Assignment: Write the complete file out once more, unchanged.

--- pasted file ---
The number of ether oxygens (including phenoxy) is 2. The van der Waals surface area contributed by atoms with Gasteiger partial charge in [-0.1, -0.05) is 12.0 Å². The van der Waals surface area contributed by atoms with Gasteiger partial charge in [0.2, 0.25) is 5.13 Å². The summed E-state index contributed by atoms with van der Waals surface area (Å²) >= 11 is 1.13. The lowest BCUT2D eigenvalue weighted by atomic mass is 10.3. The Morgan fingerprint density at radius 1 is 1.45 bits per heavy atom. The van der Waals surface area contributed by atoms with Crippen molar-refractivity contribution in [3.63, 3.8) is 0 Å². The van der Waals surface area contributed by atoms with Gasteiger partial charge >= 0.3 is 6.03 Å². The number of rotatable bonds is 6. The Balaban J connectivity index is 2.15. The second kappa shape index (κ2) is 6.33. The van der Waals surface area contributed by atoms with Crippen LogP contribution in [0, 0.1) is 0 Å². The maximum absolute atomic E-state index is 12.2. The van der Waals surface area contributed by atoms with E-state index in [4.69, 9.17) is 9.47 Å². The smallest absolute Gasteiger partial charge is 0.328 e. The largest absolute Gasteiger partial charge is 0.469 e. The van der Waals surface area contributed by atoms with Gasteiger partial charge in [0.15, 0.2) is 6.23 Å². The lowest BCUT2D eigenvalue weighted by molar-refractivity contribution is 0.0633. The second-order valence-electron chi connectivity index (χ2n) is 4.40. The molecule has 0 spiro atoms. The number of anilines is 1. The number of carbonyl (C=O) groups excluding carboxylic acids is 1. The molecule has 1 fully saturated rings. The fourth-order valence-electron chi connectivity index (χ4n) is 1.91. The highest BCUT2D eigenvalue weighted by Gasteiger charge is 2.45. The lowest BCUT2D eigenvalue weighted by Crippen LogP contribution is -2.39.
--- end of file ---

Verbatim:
The number of ether oxygens (including phenoxy) is 2. The van der Waals surface area contributed by atoms with Gasteiger partial charge in [-0.1, -0.05) is 12.0 Å². The van der Waals surface area contributed by atoms with Gasteiger partial charge in [0.2, 0.25) is 5.13 Å². The summed E-state index contributed by atoms with van der Waals surface area (Å²) >= 11 is 1.13. The lowest BCUT2D eigenvalue weighted by atomic mass is 10.3. The Morgan fingerprint density at radius 1 is 1.45 bits per heavy atom. The van der Waals surface area contributed by atoms with Crippen molar-refractivity contribution in [3.63, 3.8) is 0 Å². The van der Waals surface area contributed by atoms with Gasteiger partial charge >= 0.3 is 6.03 Å². The number of rotatable bonds is 6. The Balaban J connectivity index is 2.15. The second kappa shape index (κ2) is 6.33. The van der Waals surface area contributed by atoms with Crippen LogP contribution in [0, 0.1) is 0 Å². The maximum absolute atomic E-state index is 12.2. The van der Waals surface area contributed by atoms with E-state index in [4.69, 9.17) is 9.47 Å². The smallest absolute Gasteiger partial charge is 0.328 e. The largest absolute Gasteiger partial charge is 0.469 e. The van der Waals surface area contributed by atoms with Gasteiger partial charge in [0.15, 0.2) is 6.23 Å². The lowest BCUT2D eigenvalue weighted by molar-refractivity contribution is 0.0633. The second-order valence-electron chi connectivity index (χ2n) is 4.40. The molecule has 0 spiro atoms. The number of anilines is 1. The number of carbonyl (C=O) groups excluding carboxylic acids is 1. The molecule has 1 fully saturated rings. The fourth-order valence-electron chi connectivity index (χ4n) is 1.91. The highest BCUT2D eigenvalue weighted by Gasteiger charge is 2.45. The lowest BCUT2D eigenvalue weighted by Crippen LogP contribution is -2.39.